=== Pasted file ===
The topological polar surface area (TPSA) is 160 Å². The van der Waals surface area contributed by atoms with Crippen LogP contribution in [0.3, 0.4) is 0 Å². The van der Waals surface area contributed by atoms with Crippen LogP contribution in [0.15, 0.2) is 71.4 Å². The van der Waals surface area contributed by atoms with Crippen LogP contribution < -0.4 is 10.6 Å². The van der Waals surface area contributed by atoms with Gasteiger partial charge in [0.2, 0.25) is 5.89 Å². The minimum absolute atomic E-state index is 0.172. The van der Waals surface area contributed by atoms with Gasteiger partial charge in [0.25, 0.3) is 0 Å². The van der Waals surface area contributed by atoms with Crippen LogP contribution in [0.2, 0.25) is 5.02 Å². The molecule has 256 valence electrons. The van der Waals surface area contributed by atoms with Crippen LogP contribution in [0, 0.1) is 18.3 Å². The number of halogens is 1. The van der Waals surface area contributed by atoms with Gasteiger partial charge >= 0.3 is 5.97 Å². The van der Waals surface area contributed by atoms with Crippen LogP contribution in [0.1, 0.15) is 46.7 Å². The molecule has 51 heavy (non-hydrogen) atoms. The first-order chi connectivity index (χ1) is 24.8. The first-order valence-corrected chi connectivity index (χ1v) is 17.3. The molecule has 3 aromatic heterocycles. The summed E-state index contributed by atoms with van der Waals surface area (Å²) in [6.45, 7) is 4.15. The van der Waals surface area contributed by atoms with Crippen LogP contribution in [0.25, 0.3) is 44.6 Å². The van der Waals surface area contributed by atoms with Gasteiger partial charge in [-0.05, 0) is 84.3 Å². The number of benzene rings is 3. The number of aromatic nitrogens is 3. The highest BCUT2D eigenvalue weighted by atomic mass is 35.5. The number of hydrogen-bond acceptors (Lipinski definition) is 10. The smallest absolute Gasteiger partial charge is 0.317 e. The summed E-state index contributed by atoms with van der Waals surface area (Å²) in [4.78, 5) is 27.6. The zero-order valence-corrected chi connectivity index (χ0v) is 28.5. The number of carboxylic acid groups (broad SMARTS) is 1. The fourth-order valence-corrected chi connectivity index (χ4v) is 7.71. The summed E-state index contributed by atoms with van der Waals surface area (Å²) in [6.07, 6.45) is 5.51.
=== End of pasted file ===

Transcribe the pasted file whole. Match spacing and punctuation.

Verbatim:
The topological polar surface area (TPSA) is 160 Å². The van der Waals surface area contributed by atoms with Crippen LogP contribution in [0.3, 0.4) is 0 Å². The van der Waals surface area contributed by atoms with Crippen LogP contribution in [0.15, 0.2) is 71.4 Å². The van der Waals surface area contributed by atoms with Crippen LogP contribution < -0.4 is 10.6 Å². The van der Waals surface area contributed by atoms with Gasteiger partial charge in [0.2, 0.25) is 5.89 Å². The minimum absolute atomic E-state index is 0.172. The van der Waals surface area contributed by atoms with Gasteiger partial charge in [0.25, 0.3) is 0 Å². The van der Waals surface area contributed by atoms with Crippen LogP contribution in [0.2, 0.25) is 5.02 Å². The molecule has 256 valence electrons. The van der Waals surface area contributed by atoms with Crippen LogP contribution in [0, 0.1) is 18.3 Å². The number of halogens is 1. The van der Waals surface area contributed by atoms with Gasteiger partial charge >= 0.3 is 5.97 Å². The van der Waals surface area contributed by atoms with Crippen LogP contribution in [0.1, 0.15) is 46.7 Å². The molecule has 51 heavy (non-hydrogen) atoms. The first-order chi connectivity index (χ1) is 24.8. The first-order valence-corrected chi connectivity index (χ1v) is 17.3. The molecule has 3 aromatic heterocycles. The summed E-state index contributed by atoms with van der Waals surface area (Å²) in [6.45, 7) is 4.15. The van der Waals surface area contributed by atoms with Crippen LogP contribution in [0.25, 0.3) is 44.6 Å². The van der Waals surface area contributed by atoms with Gasteiger partial charge in [-0.05, 0) is 84.3 Å². The number of benzene rings is 3. The number of aromatic nitrogens is 3. The highest BCUT2D eigenvalue weighted by atomic mass is 35.5. The number of hydrogen-bond acceptors (Lipinski definition) is 10. The smallest absolute Gasteiger partial charge is 0.317 e. The summed E-state index contributed by atoms with van der Waals surface area (Å²) in [4.78, 5) is 27.6. The zero-order valence-corrected chi connectivity index (χ0v) is 28.5. The number of carboxylic acid groups (broad SMARTS) is 1. The fourth-order valence-corrected chi connectivity index (χ4v) is 7.71. The summed E-state index contributed by atoms with van der Waals surface area (Å²) in [6.07, 6.45) is 5.51.